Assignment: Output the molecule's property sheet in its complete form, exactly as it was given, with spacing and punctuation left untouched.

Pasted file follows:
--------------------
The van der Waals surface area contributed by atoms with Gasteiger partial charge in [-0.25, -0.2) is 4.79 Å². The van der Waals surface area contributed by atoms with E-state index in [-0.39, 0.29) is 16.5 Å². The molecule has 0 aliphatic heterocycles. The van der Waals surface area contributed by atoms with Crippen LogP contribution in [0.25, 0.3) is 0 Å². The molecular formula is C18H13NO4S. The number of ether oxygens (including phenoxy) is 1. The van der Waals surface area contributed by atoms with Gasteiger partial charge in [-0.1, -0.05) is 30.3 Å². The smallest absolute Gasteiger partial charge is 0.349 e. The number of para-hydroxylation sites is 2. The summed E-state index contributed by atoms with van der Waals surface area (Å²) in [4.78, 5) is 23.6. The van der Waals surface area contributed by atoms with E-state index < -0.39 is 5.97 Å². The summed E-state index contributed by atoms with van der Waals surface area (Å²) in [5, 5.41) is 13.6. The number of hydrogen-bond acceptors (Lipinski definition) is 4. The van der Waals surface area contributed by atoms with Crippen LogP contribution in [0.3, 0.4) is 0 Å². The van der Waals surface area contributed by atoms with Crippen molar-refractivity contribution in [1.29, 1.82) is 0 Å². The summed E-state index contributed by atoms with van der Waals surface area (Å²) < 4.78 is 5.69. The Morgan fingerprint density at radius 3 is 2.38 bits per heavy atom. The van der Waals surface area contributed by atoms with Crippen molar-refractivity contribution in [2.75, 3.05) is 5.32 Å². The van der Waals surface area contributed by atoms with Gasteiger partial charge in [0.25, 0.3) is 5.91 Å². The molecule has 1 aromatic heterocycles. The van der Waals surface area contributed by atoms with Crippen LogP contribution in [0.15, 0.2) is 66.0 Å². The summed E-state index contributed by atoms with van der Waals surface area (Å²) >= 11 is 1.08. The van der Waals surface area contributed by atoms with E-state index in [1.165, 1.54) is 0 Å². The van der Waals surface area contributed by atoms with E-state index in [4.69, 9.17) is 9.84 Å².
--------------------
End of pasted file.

The van der Waals surface area contributed by atoms with Gasteiger partial charge in [-0.25, -0.2) is 4.79 Å². The van der Waals surface area contributed by atoms with E-state index in [-0.39, 0.29) is 16.5 Å². The molecule has 0 aliphatic heterocycles. The van der Waals surface area contributed by atoms with Crippen LogP contribution in [0.25, 0.3) is 0 Å². The molecular formula is C18H13NO4S. The number of ether oxygens (including phenoxy) is 1. The van der Waals surface area contributed by atoms with Gasteiger partial charge in [-0.1, -0.05) is 30.3 Å². The smallest absolute Gasteiger partial charge is 0.349 e. The number of para-hydroxylation sites is 2. The summed E-state index contributed by atoms with van der Waals surface area (Å²) in [4.78, 5) is 23.6. The van der Waals surface area contributed by atoms with E-state index < -0.39 is 5.97 Å². The summed E-state index contributed by atoms with van der Waals surface area (Å²) in [5, 5.41) is 13.6. The number of hydrogen-bond acceptors (Lipinski definition) is 4. The van der Waals surface area contributed by atoms with Crippen LogP contribution in [0.3, 0.4) is 0 Å². The van der Waals surface area contributed by atoms with Crippen molar-refractivity contribution in [1.29, 1.82) is 0 Å². The summed E-state index contributed by atoms with van der Waals surface area (Å²) < 4.78 is 5.69. The Morgan fingerprint density at radius 3 is 2.38 bits per heavy atom. The van der Waals surface area contributed by atoms with Crippen molar-refractivity contribution in [2.75, 3.05) is 5.32 Å². The van der Waals surface area contributed by atoms with Gasteiger partial charge in [0.25, 0.3) is 5.91 Å². The molecule has 1 aromatic heterocycles. The van der Waals surface area contributed by atoms with Crippen LogP contribution in [0.15, 0.2) is 66.0 Å². The summed E-state index contributed by atoms with van der Waals surface area (Å²) >= 11 is 1.08. The van der Waals surface area contributed by atoms with E-state index in [1.165, 1.54) is 0 Å². The van der Waals surface area contributed by atoms with E-state index in [4.69, 9.17) is 9.84 Å².